It is intended that equivalents of the disclosed exemplary embodiments and methods shall fall within the scope of the present disclosure or appended claims. It is intended that the disclosed exemplary embodiments and methods, and equivalents thereof, may be modified while remaining within the scope of the present disclosure or appended claims.

For purposes of the present disclosure and appended claims, the conjunction “or” is to be construed inclusively (e.g., “a dog or a cat” would be interpreted as “a dog, or a cat, or both”; e.g., “a dog, a cat, or a mouse” would be interpreted as “a dog, or a cat, or a mouse, or any two, or all three”), unless: (i) it is explicitly stated otherwise, e.g., by use of “either . . . or”, “only one of . . . ”, or similar language; or (ii) two or more of the listed alternatives are mutually exclusive within the particular context, in which case “or” would encompass only those combinations involving non-mutually-exclusive alternatives. For purposes of the present disclosure or appended claims, the words “comprising,” “including,” “having,” and variants thereof shall be construed as open ended terminology, with the same meaning as if the phrase “at least” were appended after each instance thereof.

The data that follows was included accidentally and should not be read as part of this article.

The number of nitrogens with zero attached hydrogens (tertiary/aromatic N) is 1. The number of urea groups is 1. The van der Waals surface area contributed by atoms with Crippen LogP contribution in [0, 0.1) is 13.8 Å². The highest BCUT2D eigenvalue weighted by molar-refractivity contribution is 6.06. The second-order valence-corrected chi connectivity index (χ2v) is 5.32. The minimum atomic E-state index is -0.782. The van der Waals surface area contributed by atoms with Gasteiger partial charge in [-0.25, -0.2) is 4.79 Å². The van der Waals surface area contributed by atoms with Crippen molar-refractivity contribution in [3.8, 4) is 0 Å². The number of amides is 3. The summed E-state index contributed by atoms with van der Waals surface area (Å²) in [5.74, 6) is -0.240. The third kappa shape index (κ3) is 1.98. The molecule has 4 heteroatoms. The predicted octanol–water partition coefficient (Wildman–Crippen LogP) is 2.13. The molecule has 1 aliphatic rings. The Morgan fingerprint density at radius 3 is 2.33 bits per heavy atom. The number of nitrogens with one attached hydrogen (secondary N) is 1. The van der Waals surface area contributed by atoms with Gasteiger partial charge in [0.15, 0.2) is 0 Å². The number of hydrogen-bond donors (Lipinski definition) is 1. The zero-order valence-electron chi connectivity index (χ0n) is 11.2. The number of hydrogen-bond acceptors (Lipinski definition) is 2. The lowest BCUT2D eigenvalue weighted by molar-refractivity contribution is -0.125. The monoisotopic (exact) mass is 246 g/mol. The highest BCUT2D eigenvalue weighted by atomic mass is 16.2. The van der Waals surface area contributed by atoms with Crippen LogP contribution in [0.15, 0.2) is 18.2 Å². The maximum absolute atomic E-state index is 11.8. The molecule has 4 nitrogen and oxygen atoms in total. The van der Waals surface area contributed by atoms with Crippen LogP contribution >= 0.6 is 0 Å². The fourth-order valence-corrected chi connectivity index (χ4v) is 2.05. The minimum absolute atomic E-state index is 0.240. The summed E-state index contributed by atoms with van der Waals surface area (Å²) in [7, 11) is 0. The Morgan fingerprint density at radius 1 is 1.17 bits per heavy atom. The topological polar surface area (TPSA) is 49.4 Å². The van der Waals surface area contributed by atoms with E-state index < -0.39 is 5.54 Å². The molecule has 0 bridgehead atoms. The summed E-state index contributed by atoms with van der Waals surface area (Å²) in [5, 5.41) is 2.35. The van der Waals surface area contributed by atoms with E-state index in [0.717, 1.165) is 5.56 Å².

Patent Citations
Cited PatentFiling datePublication dateApplicantTitle
US3990425 *Apr 7, 1975Nov 9, 1976Amf IncorporatedCompound bow
US5368006 *Apr 28, 1992Nov 29, 1994Bear Archery, Inc.Dual-feed single-cam compound bow
US5505185 *Jan 13, 1995Apr 9, 1996Miller; LarrySingle cam compound bow
US6082347 *Jan 28, 1999Jul 4, 2000Darlington; Rex F.Single-cam compound archery bow
US6443139 *Sep 25, 1998Sep 3, 2002Bear Archery LlcDual-feel single-cam compound bow
US6688295 *Jan 10, 2003Feb 10, 2004Larry MillerPulley assembly for compound archery bows, and bows incorporating said assembly
US6691692 *Sep 3, 2002Feb 17, 2004Daniel K. AdkinsAdjustable cam for archery bows
US6990970 *Aug 27, 2004Jan 31, 2006Darlington Rex FCompound archery bow
Referenced by
Citing PatentFiling datePublication dateApplicantTitle
US8082910 *Feb 29, 2008Dec 27, 2011Extreme Technologies, Inc.Pulley assembly for a compound archery bow
US8205607 *Jun 30, 2009Jun 26, 2012Darton, Inc.Compound archery bow